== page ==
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   Chapter 14 A DASH FOR LIBERTY

Under the Star-Spangled Banner By F. S. Brereton Characters: 25277

Updated: 2017-12-06 00:03

Desperate indeed was the position in which Hal and Gerald found themselves, and well might their usually exuberant spirits be damped, and their stock of courage ooze away at the dark prospect before them. Even as they sat there in their cell, the Spanish colonel who had interviewed them was probably dispatching his telegram to Havana; and how would it read? "We have captured two Americans, who are probably spies. They entered the town undetected, and when discovered and called upon to surrender, showed resistance, injuring an officer. They finally fell into our hands, and were found to be bearing arms. What shall we do with them?"

That in all probability would be the message, and it wanted little imagination to sketch the answer. Across the wires would flash the words, "Shoot them."

Hal sat down upon a stone bench beneath a grated window, and thought the matter out. Then he rose to his feet, and thrusting his hands into his pockets, stared out into the night. It was as black as ink, and at first only myriads of stars shone through the iron bars. But on casting his eyes downward, he saw other and bigger spots of light, while the reflection from them trailed towards him across a sheet of water that rippled slightly.

"The harbor!" he exclaimed. "The entrance to the shipping basin of Santiago. Never before did I feel so much like a bird in a cage. Look at those vessels, Gerald! They are just what we were in search of, and now they lie so close below our feet, and yet, for all that, so hopelessly far away. But we will not be beaten. I said that we must escape, and we will! I tell you that we will, however great the difficulty. Come here, old boy, and see what you can from the window; then we'll sit down and discuss the matter."

Gerald promptly stepped beside his friend, and, clasping the iron bars, thrust his head as far through them as possible.

"Hallo! What's this?" he cried. "Hal, they've turned the old searchlight on again."

He moved to one side to make room for Hal, who at once resumed his place at the window and gazed out. Away to the left a bright beam of light was stabbing the darkness from the far inland edge of the harbor. It swept steadily to the right, illuminating the sphere upon which it fell so clearly that everything within it was visible for a moment, then disappeared, while a fresh scene flashed into view, only in its turn to give place to another. They followed the broad beam as it fell upon harbor and town, and then upon the open country. In a few minutes it had reached the entrance to the harbor, and, shooting like a bar of silver beneath the Morro Castle, and under the very feet of the prisoners, lit up the swelling ocean beyond, by chance falling upon one of the ugly torpedo boats which Hal had seen that morning.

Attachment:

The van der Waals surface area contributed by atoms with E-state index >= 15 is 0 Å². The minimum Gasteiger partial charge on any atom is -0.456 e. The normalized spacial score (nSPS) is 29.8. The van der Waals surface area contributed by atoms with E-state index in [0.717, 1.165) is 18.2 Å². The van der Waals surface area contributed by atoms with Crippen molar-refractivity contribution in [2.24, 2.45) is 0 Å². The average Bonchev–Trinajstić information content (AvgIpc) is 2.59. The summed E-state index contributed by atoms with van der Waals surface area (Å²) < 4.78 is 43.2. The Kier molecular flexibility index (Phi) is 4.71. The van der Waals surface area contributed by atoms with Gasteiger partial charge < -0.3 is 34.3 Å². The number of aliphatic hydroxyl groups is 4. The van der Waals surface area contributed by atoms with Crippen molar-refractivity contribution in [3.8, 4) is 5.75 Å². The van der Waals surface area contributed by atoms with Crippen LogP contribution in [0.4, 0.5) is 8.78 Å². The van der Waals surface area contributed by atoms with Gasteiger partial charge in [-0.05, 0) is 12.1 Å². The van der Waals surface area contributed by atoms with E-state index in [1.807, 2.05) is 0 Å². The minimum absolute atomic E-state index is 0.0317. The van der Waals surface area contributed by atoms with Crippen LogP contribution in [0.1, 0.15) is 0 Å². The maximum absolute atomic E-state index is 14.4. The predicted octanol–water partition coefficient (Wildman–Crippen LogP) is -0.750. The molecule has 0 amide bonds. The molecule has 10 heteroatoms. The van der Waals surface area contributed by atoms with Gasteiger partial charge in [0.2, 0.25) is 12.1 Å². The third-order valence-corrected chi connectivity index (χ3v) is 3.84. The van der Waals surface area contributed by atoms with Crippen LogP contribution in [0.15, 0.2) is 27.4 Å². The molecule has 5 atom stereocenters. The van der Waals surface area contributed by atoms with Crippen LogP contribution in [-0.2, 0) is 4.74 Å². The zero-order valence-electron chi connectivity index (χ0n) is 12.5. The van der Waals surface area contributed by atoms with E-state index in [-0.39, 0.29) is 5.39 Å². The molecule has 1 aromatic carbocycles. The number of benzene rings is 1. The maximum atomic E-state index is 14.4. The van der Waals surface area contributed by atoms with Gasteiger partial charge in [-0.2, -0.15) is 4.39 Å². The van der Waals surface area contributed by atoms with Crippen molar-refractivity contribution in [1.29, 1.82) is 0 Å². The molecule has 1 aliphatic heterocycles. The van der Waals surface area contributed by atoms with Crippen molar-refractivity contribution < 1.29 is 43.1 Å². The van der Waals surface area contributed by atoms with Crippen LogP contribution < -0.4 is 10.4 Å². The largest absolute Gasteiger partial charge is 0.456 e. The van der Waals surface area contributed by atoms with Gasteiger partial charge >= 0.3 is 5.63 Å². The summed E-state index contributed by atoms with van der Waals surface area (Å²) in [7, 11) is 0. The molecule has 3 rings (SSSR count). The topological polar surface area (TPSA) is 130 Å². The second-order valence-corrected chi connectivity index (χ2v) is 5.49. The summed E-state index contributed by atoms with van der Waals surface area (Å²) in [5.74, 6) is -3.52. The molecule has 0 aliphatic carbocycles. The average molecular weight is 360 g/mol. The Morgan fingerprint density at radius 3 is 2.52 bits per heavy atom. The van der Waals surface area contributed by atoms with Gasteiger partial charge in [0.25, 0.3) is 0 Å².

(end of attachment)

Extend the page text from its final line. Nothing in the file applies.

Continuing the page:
"That just shows what kind of a chance we should have had," said Gerald, nodding towards the craft.

"I don't know that I agree with you," Hal answered thoughtfully. "We know that she is there, and with all lights dowsed we might easily slip by her."

"But you speak as though we were already on a ship," exclaimed Gerald. "Of course, it is out of the question."

Hal did not reply, but followed the searchlight with the closest attention. It moved from the harbor mouth, searching every corner and crevice of the rocks as it swept inland again. Soon it passed over a landing jetty and illuminated a small launch which was lying moored alongside.

"See that?" exclaimed Hal, seizing Gerald by the shoulder to attract his attention.

"What? The launch?"

"Yes, old chap; it will do for us."

"But hold on! Look here, Hal, what the dickens are you talking about?" Gerald asked, as if in some doubt as to Hal's condition of mind. "Man alive, we are prisoners-jailbirds in the Morro Castle!"

"Quite so; and to-morrow, if we are still here, we shall be prisoners who are about to die. Listen to me, Gerald. We have but one life apiece, and may as well make a fight for it. If we are worsted, where will be the difference? It can mean nothing worse in the end, for what sentence can be more severe than that of death? I am determined to get out of this, for life is very dear, and I mean to cling to mine. Sit down while I talk to you. There, don't interrupt me till I have finished, then you can tell me exactly what you think. Now, the position is plain and straightforward. We must escape if we wish to live. Look round the cell and say if it is possible to break these bars, or knock a hole through walls, ceiling, or floor. It is out of the question, and so also is the door. Then we must turn to the jailer. I had my eyes well open when we came in here, and I noticed that the man was new at the work. He could not find the key, and fumbled at the lock. If he is strange to prison life, he may well be less suspicious of his charges, and less expectant of danger. Now, we will do our best to collar him, and I've an idea how it is to be done. You will lie there and pretend to be ill. Just groan and kick up a fuss to your heart's content, while I knock and kick at the door, and shout for the jailer. Then, when he comes in, and, as will be natural, goes across the cell to look at you, I'll jump on him, and with your help we'll tie him up and gag him. Follow, old chap?"